The biochemist professor Martin Eilers (54) researches the changes that turn normal body cells into aggressive cancer cells at the University of Würzburg. For years, one of the main focuses of his work has been the myc proteins: “We know that it is involved in the development of almost all tumours”, says the professor.
In healthy cells the myc proteins tie themselves to the genetic material and activate certain genes. However, in tumour cells they are present in an “overdose” and cause the proportion to go out of balance: They then switch on very different genes than in normal cells – and this has fatal consequences, because it fuels the growth of cancer cells.
If the myc proteins could be slowed down or switched off, this could maybe result in new therapies for cancer patients. One problem is: “So far, we don’t know how the myc proteins really work and why exactly they play such an important role in the development of cancer”, says Eilers.
Subgroup of the myc proteins at a glance
In a new project, Eilers concentrates on a subgroup of the myc proteins, the neural myc proteins. These cause tumours of the nervous system, for example, neuroblastomas – life-threatening tumours that mainly develop in the abdomen – often in very small children.
The neural myc proteins have to first connect with a different protein (Aurora A) in order to develop their sinister effect. “The aurora protein can be inhibited, respective substances are known which have also already been tested in the USA”, says Eilers. Nevertheless, it is still not yet known why the neural myc proteins need aurora as a partner. This is exactly what the professor wants to find out.
2.5 million euros for the “AuroMyc” project
Eilers can tackle his project with an “Advanced Grant” from the European Research Council (ERC). The ERC awards these grants to established top scientists in Europe according to a strict selection procedure.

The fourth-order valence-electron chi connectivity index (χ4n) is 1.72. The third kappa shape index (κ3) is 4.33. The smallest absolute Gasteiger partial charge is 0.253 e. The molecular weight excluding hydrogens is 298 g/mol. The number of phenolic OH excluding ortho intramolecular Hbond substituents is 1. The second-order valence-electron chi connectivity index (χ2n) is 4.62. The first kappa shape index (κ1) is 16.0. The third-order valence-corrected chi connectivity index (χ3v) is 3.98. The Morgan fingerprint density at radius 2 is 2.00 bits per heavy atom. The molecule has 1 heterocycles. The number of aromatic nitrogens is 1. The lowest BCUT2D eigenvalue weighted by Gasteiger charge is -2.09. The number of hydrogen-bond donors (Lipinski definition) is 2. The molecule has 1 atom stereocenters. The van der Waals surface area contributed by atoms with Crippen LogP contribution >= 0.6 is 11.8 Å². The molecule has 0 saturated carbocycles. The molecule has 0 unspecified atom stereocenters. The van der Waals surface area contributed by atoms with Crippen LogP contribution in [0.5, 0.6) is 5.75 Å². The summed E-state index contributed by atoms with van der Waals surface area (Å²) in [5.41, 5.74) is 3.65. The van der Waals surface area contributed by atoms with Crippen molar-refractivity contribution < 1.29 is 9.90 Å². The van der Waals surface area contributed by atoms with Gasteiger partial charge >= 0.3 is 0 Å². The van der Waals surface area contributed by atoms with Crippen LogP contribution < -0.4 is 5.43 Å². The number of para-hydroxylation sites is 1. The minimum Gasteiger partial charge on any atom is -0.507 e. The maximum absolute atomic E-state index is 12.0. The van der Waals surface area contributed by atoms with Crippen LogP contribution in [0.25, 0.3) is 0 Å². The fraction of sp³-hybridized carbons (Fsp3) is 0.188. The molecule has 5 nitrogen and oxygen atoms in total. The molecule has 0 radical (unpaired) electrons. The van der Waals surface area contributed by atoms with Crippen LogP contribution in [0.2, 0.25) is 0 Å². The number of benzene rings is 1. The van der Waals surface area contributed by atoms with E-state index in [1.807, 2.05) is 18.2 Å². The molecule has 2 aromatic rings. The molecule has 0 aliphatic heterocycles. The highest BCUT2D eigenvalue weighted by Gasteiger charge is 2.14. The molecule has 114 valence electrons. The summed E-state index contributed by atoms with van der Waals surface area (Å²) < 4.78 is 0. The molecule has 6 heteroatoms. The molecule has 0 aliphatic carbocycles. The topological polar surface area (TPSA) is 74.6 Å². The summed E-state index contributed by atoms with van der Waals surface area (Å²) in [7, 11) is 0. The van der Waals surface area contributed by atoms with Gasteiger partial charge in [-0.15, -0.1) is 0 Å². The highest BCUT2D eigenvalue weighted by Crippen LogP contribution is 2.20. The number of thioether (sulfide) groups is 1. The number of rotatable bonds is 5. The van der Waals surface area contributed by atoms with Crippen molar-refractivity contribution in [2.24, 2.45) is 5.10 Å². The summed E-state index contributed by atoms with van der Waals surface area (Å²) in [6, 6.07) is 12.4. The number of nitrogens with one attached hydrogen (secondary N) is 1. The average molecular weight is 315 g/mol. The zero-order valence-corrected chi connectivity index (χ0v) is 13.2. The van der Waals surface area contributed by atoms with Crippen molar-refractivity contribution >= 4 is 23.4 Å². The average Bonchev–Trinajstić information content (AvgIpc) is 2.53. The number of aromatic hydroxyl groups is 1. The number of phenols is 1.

Eilers will receive 2.5 million euros for his “AuroMyc” project. This will also finance three new scientist positions in his team. The scientist from Würzburg has taken biochemist professor Richard Bayliss from the University of Leicester (England) also on board as a partner: “The colleagues there are experts for aurora; we in Würzburg are experts for myc.”
Martin Eilers’ career
Martin Eilers, was born in Bonn in 1960, he studied chemistry and biochemistry in Münster, Tübingen and Edinburgh. He completed his doctoral thesis at the University of Basel in 1988 and then worked as a postdoctoral researcher at the University of California in San Francisco.
Back in Germany he became research group leader at the University of Heidelberg, where he also habilitated in 1995. Eilers went to the University of Marburg as professor for molecular biology in 1997. From Marburg he then accepted the invitation for the professorship for biochemistry and molecular biology at the biocenter (Biozentrum) of the University of Würzburg in 2008.
Eilers received the German Cancer Award in 2004 for his successful research. He was furthermore accepted as a member of the European Molecular Biology Organisation (EMBO) in Heidelberg in 2006.
Facts about the ERC grants
ERC grants are the most prestigious European economic grants. They are very highly remunerated and enable the award recipients to tackle comprehensive projects. The European Research Council has awarded the grants in different categories since 2008. There are starting grants for “promising young researches”, consolidator grants for “particularly promising research talents” and the advanced grants for “established top scientists”.
Lists of scientists that are promoted by an ERC grant at the University of Würzburg:
Prof. Dr. Martin Eilers, Biocenter at the University of Würzburg, T (0931) 31-84111, Martin.Eilers@biozentrum.uni-wuerzburg.de